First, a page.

Regulation No 1177/2011 on the excessive deficit procedure
(
http://eur-lex.europa.eu/LexUriServ/LexUriServ.do?uri=CONSLEG:1997R1467:20111213:EN:PDF)

EDP difficulties          
VII.13
What political/legal difficulties
did Estonia encounter and what debates have arisen, in particular about implications of the regulation for (budgetary) sovereignty, constitutional law and the budgetary process?

No debates.

Regulation No 1173/2011 on effective enforcement of budgetary surveillance    
(
http://eur-lex.europa.eu/LexUriServ/LexUriServ.do?uri=CELEX:32011R1173:EN:NOT)

Sanctions
VII.14
What political/legal difficulties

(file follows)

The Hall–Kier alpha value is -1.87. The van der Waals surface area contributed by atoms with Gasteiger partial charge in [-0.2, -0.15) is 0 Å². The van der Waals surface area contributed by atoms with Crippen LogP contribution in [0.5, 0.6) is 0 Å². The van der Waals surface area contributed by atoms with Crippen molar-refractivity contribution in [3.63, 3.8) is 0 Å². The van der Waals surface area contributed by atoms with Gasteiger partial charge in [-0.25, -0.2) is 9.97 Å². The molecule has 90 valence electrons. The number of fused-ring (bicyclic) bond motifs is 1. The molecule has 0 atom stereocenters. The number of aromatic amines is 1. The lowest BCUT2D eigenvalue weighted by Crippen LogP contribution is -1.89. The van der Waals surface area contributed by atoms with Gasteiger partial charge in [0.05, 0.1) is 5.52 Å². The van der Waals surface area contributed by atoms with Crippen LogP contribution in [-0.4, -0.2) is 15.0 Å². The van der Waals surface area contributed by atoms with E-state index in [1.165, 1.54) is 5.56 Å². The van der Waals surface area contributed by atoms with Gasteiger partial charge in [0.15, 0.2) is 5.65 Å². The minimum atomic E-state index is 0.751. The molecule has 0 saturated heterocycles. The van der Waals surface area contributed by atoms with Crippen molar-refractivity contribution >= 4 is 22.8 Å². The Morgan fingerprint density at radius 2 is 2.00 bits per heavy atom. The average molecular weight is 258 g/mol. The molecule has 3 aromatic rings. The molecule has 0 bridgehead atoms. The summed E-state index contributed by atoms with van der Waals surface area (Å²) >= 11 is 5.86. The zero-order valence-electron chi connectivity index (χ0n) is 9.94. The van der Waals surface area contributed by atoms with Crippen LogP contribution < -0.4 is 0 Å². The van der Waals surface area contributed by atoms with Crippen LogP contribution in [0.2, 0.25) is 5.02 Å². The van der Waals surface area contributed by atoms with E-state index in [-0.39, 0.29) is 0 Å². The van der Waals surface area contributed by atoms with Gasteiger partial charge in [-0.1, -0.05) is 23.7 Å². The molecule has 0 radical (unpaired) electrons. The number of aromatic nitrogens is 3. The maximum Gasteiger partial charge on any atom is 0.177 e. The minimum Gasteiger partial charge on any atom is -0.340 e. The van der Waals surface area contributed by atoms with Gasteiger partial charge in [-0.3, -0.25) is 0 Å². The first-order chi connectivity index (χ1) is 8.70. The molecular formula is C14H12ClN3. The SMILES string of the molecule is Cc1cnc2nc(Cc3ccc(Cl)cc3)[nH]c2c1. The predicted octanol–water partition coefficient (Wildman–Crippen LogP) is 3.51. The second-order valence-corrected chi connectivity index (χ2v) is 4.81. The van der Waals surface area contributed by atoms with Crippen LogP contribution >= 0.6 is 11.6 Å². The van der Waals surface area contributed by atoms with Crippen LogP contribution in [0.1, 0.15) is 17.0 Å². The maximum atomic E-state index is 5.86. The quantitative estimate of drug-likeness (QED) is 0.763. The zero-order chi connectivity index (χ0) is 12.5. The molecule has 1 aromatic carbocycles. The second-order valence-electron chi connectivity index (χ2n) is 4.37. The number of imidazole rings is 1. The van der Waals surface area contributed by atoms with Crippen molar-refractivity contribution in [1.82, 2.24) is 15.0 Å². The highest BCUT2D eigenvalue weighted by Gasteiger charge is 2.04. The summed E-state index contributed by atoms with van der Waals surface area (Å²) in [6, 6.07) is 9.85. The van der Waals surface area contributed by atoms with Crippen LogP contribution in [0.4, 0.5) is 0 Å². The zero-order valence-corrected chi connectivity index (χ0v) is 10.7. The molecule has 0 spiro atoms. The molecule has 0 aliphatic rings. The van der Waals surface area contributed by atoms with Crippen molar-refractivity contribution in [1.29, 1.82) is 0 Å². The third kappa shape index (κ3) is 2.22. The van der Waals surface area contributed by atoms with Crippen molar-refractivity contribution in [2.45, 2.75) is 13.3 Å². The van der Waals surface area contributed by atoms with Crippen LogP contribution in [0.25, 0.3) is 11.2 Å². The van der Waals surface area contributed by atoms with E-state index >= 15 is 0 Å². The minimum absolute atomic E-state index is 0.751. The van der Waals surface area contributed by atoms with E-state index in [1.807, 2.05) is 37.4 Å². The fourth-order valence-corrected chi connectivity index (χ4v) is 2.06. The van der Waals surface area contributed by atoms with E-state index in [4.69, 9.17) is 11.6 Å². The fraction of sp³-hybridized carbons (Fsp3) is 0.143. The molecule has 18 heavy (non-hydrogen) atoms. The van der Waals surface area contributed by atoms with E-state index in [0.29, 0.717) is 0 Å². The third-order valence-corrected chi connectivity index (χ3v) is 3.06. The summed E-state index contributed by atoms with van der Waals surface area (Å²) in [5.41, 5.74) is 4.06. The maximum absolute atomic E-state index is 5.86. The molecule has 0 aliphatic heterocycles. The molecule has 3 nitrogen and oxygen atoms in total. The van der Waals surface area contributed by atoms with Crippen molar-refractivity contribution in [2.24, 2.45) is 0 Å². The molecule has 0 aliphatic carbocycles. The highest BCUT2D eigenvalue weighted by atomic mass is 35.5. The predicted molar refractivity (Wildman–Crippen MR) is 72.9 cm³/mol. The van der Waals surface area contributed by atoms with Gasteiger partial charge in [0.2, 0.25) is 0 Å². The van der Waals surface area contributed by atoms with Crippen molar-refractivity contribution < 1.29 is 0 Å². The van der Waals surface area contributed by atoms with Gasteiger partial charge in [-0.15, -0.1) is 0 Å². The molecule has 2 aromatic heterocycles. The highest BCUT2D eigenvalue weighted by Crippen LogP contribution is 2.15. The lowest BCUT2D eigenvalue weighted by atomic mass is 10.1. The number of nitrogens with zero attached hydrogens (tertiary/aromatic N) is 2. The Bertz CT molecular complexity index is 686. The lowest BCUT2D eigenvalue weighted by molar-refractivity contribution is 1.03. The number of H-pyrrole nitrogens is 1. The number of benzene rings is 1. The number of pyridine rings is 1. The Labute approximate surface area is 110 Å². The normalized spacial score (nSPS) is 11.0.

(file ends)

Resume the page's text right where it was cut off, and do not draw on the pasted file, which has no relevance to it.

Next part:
did Estonia encounter and what debates have arisen, in particular about implications of the regulation for (budgetary) sovereignty, constitutional law and the budgetary process?

None.

General changes       
VII.15
What further changes have to be made to the rules on the budgetary process in order to comply with the Six-Pack rules?

None.

Miscellaneous
VII.16
What other information is relevant with regard to Estonia and the Six-Pack?

Not applicable.

[1] A. Naarits. “The Global Financial Crisis and Statistics”, 1 Quarterly Bulletin of Statistics Estonia 2012, p. 8.

[2] For complete list see: Explanatory report to the State Budget Bill, pp. 1-2.

[3] Summary of the Opinions of the State Audit Office on the State Budget Bill, 12 November 2013.

[4] Opinion of the European Central Bank of 18 December 2013 on Public Finances (CON/2013/91), http://www.ecb.europa.eu/ecb/legal/pdf/en_con_2013_91_f_sign.pdf, par. 5.5.

[5] Stability Programme 2012, p. 3.





VIII - ESM Treaty